Overall, Field camp is the highlight of any geology student's undergraduate experience, despite how far we had to hike each day and how bad our bodies hurt. We made friendships and professional connections for life, learned how to geologically map, realized how long we could really go without showering, and pretty much became geologists!
Apply Early: Since we don't have our own program, you have to get into some other university's. You will get in, so don't be nervous about that, but to get the good ones you have to get in there early.
Apply with friends: Just do it! Honestly, having a friend support group with you wherever you go is never a bad idea. Makayla, Phil and I may have wanted to kill each other after spending so much time together but having our three-person support system made every day so much easier to go into with a positive attitude.
Be smart with gear: We were in Alaska so unlike most field camps we had to be prepared for temperatures anywhere from 20°- 85°F with all types of weather. However, regardless of where your field camp is, buy the good gear. I'm not talking about wasting hundreds of dollars on the fanciest rain cover for your day-pack. Get yourself a good sleeping bag and pad, a great tent, and even better rain gear. And if you don't have two pairs of good hiking boots hop on that.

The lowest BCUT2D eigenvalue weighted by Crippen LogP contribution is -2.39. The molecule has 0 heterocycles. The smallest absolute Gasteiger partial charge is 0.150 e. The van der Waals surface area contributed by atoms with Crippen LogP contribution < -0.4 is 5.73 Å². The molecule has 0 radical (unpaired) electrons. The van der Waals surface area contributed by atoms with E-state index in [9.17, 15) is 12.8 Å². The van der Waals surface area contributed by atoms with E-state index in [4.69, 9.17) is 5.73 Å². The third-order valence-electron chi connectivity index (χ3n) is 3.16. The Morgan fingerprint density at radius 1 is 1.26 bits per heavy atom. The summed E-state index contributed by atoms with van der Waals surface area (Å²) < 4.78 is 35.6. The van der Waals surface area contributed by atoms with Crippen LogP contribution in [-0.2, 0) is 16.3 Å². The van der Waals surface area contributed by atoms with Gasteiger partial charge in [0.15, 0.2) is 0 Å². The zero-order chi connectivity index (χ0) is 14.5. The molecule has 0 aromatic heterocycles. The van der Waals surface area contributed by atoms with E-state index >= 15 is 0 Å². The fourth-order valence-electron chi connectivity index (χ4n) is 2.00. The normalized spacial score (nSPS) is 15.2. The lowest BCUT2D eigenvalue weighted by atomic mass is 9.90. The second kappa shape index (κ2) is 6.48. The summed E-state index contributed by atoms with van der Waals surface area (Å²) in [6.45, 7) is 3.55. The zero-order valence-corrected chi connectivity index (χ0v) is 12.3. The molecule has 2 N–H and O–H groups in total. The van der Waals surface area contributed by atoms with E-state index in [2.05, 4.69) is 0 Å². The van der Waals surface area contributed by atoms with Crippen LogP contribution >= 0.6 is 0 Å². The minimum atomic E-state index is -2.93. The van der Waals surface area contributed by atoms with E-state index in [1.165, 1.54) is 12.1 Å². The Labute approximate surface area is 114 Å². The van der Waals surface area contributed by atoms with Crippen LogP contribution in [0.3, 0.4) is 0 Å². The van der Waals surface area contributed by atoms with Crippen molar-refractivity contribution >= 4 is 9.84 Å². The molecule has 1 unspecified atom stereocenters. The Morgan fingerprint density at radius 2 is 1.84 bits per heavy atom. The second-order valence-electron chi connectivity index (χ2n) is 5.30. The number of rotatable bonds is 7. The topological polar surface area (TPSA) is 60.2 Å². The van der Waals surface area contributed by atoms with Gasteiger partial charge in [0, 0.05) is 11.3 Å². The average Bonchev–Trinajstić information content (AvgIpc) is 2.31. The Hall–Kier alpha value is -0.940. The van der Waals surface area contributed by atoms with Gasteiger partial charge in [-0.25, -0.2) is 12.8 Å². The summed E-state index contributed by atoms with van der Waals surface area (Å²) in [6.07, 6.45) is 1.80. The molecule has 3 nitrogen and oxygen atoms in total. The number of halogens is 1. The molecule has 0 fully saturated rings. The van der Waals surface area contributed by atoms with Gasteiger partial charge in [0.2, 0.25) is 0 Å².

WORK OUT: If there is anything I can stress from my field camp experience, it's to do yourself a favor and get in shape. On our last trip, an average day for us was a 10-15 mile hiking day depending on where we were mapping. The trip before that required less horizontal distance and way more vertical distance with huge summits being expected daily. Field camp gets a lot easier if your thighs can hold up to the terrain! Recommended: stair steppers and long runs on the regular.
Over the summer I enrolled in the Albion College field camp that took us to Wyoming and Montana for our mapping projects. I was lucky enough to complete this journey with four of my fellow Wayne State geologists. Through various group exercises, field trips, and lectures we were introduced to different rock formations and their identifying features. Once familiarized with an areas story and formations we were set upon the area alone, or with others, to map contacts and faults to the best of your ability. So it's completely on you to correctly get the job done. Above and beyond that field camp is like living in a different world for a month with a new group of friends and teachers. You wake up early to start work and you stay up late to finish it. You travel to beautiful mountainous field areas and then curse them when you realize just how many of the mountains you have to climb. We got to go to many amazing places; Badlands National Park, Yellowstone, Grand Teton National Park, camped at Seminoe State Park, and drove through my favorite spot the Beartooth Mountains.
In large, it's not going to be easy and is only occasionally fun, but you are a geology major and this is what you've been training for. Field camp is hard work but there are teachers there to help you if you ask, so make sure to! My main tips for success would be this: take really good notes, wear sunscreen and buy a belt you can attach all your field gear to save time rummaging through your bag. It's going to be an experience unlike any other and you will certainly do great!
Learn more about WSU's geology programs at clas.wayne.edu/Geology/Program-Overview.